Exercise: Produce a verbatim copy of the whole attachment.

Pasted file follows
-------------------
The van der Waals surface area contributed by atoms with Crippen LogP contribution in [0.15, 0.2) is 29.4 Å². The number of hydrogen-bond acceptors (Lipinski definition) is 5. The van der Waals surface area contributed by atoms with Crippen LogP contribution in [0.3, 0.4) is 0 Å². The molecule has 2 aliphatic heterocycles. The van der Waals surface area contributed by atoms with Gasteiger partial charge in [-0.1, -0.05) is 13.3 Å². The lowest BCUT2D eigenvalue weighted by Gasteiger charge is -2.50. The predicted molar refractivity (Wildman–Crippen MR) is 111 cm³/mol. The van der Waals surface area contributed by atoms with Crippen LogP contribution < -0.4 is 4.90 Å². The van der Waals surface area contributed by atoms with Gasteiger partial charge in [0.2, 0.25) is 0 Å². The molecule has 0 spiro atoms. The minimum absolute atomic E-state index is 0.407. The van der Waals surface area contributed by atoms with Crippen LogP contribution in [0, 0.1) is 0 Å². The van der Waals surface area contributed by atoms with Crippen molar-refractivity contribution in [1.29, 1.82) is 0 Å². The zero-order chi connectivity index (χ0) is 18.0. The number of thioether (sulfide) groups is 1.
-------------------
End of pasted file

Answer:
The van der Waals surface area contributed by atoms with Crippen LogP contribution in [0.15, 0.2) is 29.4 Å². The number of hydrogen-bond acceptors (Lipinski definition) is 5. The van der Waals surface area contributed by atoms with Crippen LogP contribution in [0.3, 0.4) is 0 Å². The molecule has 2 aliphatic heterocycles. The van der Waals surface area contributed by atoms with Gasteiger partial charge in [-0.1, -0.05) is 13.3 Å². The lowest BCUT2D eigenvalue weighted by Gasteiger charge is -2.50. The predicted molar refractivity (Wildman–Crippen MR) is 111 cm³/mol. The van der Waals surface area contributed by atoms with Crippen LogP contribution < -0.4 is 4.90 Å². The van der Waals surface area contributed by atoms with Gasteiger partial charge in [0.2, 0.25) is 0 Å². The molecule has 0 spiro atoms. The minimum absolute atomic E-state index is 0.407. The van der Waals surface area contributed by atoms with Crippen LogP contribution in [0, 0.1) is 0 Å². The van der Waals surface area contributed by atoms with Crippen molar-refractivity contribution in [1.29, 1.82) is 0 Å². The zero-order chi connectivity index (χ0) is 18.0. The number of thioether (sulfide) groups is 1.